United States health care remains exceedingly behind in affordability and accessibility compared to other Western countries. Over the course of the last eighty years, policymakers have failed to produce a cohesive, comprehensive health care safety net for low-income and vulnerable persons. Instead, health coverage, which is primarily based in private insurance policies, fosters a consumerist, profit-based system that inaccurately labels the poor as Medicaid-scammers, unwilling to adopt American notions of individualism. Despite the establishment of both Medicaid and Medicare in 1965 and the Patient Protection and Affordable Care Act in 2010, health care reform continues to alienate low-income individuals and families. Alternative, holistic methods to medical care, like local free clinics, surface as pioneers in transforming the interactions of medical providers and low-income patients. Through a case study of the Viola Startzman Clinic in Wooster, Ohio and the analysis of several religious statements from four major religious bodies in the United States (Catholicism, Reform Judaism, Methodism, and Islam), I argue the utilization of a moral lens with which to evaluate and advocate for a universal health care system in the United States, which would ultimately eliminate the shortcomings of the current health care system.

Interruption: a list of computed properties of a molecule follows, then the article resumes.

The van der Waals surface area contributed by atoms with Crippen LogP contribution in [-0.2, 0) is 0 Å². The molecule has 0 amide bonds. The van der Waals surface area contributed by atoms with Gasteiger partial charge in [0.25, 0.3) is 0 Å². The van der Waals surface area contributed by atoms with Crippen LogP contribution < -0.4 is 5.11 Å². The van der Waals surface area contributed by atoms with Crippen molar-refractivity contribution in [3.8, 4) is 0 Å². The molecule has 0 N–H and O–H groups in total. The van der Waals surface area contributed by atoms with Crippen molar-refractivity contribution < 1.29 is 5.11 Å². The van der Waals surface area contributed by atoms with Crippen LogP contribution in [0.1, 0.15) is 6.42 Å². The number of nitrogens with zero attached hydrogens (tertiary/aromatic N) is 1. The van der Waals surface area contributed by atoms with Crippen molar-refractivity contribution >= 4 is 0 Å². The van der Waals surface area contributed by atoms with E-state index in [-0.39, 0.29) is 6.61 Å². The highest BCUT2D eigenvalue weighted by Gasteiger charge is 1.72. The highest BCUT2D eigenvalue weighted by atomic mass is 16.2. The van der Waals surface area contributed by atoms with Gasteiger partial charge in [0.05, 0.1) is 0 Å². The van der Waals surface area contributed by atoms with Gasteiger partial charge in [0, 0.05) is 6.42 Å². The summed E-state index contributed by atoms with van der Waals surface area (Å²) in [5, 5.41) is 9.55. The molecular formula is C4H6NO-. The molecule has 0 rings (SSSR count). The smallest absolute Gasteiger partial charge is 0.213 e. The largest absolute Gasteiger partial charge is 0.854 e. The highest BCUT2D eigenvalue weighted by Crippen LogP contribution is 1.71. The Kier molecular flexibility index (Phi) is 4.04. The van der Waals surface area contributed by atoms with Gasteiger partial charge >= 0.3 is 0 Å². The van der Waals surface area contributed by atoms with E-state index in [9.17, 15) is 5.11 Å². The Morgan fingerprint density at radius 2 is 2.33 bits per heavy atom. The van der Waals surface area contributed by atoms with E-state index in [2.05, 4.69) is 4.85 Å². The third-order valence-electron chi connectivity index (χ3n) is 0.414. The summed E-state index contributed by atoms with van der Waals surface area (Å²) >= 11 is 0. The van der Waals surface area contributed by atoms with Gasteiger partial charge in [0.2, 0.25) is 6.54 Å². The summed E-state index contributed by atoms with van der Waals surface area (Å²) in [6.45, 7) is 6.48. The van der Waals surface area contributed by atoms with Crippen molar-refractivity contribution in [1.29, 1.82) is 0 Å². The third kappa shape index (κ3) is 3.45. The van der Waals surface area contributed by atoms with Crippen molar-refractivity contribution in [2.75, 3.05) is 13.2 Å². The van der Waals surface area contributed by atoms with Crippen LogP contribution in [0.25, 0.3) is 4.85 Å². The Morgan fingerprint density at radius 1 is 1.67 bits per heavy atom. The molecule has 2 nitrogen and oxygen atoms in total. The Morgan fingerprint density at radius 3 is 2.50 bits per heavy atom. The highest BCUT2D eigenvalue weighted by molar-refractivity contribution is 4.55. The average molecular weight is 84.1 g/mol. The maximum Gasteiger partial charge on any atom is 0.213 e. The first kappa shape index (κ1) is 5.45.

Kammer, Charles


Religious Studies


Arts and Humanities


health care, morality, free clinics

Publication Date


Degree Granted

Bachelor of Arts

Document Type

Senior Independent Study Thesis



© Copyright 2015 Eleanor P. Bacon